[en] The origin of the smaller solar-system objects is investigated theoretically, extending and refining the hypothesis put forward by Vorontsov-Vel'iaminov (1982). It is proposed that virtually all asteroids and cometary nuclei, as well as many planetary satellites, are fragments from the explosion of a major planet called Asteron
[en] For various practical reasons it is necessary to reduce solar-system investigations into component parts, both in space and time. Thus we speak of lunar science, meteor astronomy, the study of Jupiter, and meteoritics, as if they were separate sciences. Similarly, the accumulation of the planets, their early heavy bombardment history and the present interplanetary flux of cratering projectiles are usually discussed separately. In doing so it is easy to lose sight of the fact that the solar system is a system and our understanding of individual bodies and events must be fitted together in a harmonious way. The present paper represents a limited attempt to accomplish a small part of this task. I will try to trace a plausible course of events for the history of the residual bodies which remained in the inner solar system at the time when the accumulation of the Earth and Venus was nearly complete. This discussion is not intended to be in any way a definitive treatment of this subject. Rather it is meant as an example of the possibilities for integrated treatments of solar-system processes in time and space. (orig./WL)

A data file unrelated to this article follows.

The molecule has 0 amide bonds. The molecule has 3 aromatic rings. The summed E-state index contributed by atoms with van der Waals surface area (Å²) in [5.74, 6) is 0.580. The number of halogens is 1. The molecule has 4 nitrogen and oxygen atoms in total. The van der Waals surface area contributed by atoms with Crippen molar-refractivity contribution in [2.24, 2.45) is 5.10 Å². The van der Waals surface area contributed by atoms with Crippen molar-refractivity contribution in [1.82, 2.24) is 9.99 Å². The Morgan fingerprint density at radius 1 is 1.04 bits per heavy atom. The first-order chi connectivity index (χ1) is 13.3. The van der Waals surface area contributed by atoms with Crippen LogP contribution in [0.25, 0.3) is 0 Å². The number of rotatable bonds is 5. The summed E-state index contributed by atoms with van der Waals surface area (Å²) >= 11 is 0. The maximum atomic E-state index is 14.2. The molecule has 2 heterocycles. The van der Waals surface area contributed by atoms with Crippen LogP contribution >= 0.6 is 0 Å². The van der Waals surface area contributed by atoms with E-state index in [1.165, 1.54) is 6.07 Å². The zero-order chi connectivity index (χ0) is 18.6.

[en] The current concepts of the origin and evolution of the Solar System are discussed, and some notions about extrasolar planets are reviewed. The present status of and future prospects for space exploration in Russia and abroad are examined. (conferences and symposia)
[en] The problem of the Solar System stability as defined by Laplace and Lagrange in the second half of the 18th century, in celestial mechanics appears as Lagrange's theorem. This article is an attempt to present up-to-date knowledge about the Solar System stability. (author)